The group's analysis considered the ratio of women's to men's earnings for full-time workers and how that ratio has changed over time since 1959. The wage gap can cost a woman many thousands of dollars over the course of her career and contributes to lifestyle issues such as difficulty saving for retirement — a serious problem for women, who typically live longer than men.

City and state officials often discuss the egregious pay equity problem statewide and recently have begun to make efforts to address it. The New Orleans City Council established an Equal Pay Advisory Committee and Mayor Mitch Landrieu called for a Civil Service Commission study about gender disparity on its own payroll. Gov. John Bel Edwards and Donna Edwards also hosted a summit earlier this month about pay equity in Baton Rouge.

Though such discussions are limited in their initial impact, it's heartening to know this pervasive issue is on elected officials' radar.

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Monday, March 13, 2017

Hillbilly Elegy author J.D. Vance, Rod Dreher to speak at UNO April 17

Posted By on Mon, Mar 13, 2017 at 2:30 PM


J.D. Vance, author of the much-discussed Rust Belt memoir Hillbilly Elegy: A Memoir of a Family and Culture in Crisis, will speak on a panel at University of New Orleans April 17. American Conservative senior editor Rod Dreher also will appear; their talk is called "Faith, Hillbillies and American Politics."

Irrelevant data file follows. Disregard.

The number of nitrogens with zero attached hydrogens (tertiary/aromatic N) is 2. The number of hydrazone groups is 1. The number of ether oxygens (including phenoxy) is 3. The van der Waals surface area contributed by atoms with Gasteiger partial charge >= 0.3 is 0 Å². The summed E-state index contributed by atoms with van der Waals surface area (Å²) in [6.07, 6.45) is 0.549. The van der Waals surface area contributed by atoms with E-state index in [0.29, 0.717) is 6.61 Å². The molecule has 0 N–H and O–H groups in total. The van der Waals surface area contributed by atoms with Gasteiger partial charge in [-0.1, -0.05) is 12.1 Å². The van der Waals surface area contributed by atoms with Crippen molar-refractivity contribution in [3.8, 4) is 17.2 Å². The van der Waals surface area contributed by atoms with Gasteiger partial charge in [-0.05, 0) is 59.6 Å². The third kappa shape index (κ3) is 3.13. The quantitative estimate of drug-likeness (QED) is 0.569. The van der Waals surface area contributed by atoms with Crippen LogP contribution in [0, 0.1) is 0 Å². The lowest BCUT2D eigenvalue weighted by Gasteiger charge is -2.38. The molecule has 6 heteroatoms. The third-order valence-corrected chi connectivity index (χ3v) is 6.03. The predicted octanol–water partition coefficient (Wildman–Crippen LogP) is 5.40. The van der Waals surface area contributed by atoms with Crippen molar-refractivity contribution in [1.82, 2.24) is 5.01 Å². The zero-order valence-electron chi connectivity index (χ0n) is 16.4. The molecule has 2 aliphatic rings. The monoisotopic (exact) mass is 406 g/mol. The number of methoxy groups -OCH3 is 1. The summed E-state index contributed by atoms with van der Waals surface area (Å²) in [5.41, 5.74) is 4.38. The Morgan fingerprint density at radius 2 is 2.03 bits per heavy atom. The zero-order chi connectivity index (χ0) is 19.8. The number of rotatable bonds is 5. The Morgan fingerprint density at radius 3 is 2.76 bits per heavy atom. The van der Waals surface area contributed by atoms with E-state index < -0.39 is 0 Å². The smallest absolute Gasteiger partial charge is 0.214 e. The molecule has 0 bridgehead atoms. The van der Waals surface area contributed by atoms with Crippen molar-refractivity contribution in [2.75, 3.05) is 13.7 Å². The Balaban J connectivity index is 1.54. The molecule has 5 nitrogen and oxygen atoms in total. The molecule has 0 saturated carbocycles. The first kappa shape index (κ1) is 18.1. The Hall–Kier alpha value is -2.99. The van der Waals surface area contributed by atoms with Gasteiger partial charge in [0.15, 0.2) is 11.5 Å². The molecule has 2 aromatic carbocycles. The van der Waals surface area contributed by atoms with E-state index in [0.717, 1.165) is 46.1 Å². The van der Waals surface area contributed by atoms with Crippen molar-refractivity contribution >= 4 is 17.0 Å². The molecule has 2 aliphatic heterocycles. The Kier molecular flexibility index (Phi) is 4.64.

Vance has been regularly quoted in analyses of last fall's presidential election as a voice of the "white working class" some pundits credit with propelling President Donald Trump to power. In the book, he writes about the disillusionment of Rust Belt voters who feel left behind by the modern economy and say that many in national politics don't reflect their values. You can read excerpts from the book in the Washington Post and in National Review.

The event takes place in UNO's Geoghegan Ballroom at the Homer L. Hitt Alumni Center. A reception at 5:15 p.m. precedes the 6 p.m. talk. It's free to attend.

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Tuesday, February 14, 2017

Legislature tries to hash out solutions to $304M state budget shortfall

Posted By on Tue, Feb 14, 2017 at 6:05 PM

Commissioner of Administration Jay Dardenne told the Finance Committee consideration is being given to funding alternatives, but that Gov. John Bel Edwards' administration is pursuing its original proposal.
  • Commissioner of Administration Jay Dardenne told the Finance Committee consideration is being given to funding alternatives, but that Gov. John Bel Edwards' administration is pursuing its original proposal.
The Senate Finance Committee Tuesday moved forward with a resolution, primarily for the benefit of their wavering House colleagues, that would employ $119 million of the rainy day fund as part of Gov. John Bel Edwards’ budget proposal to close a $304 revenue shortfall.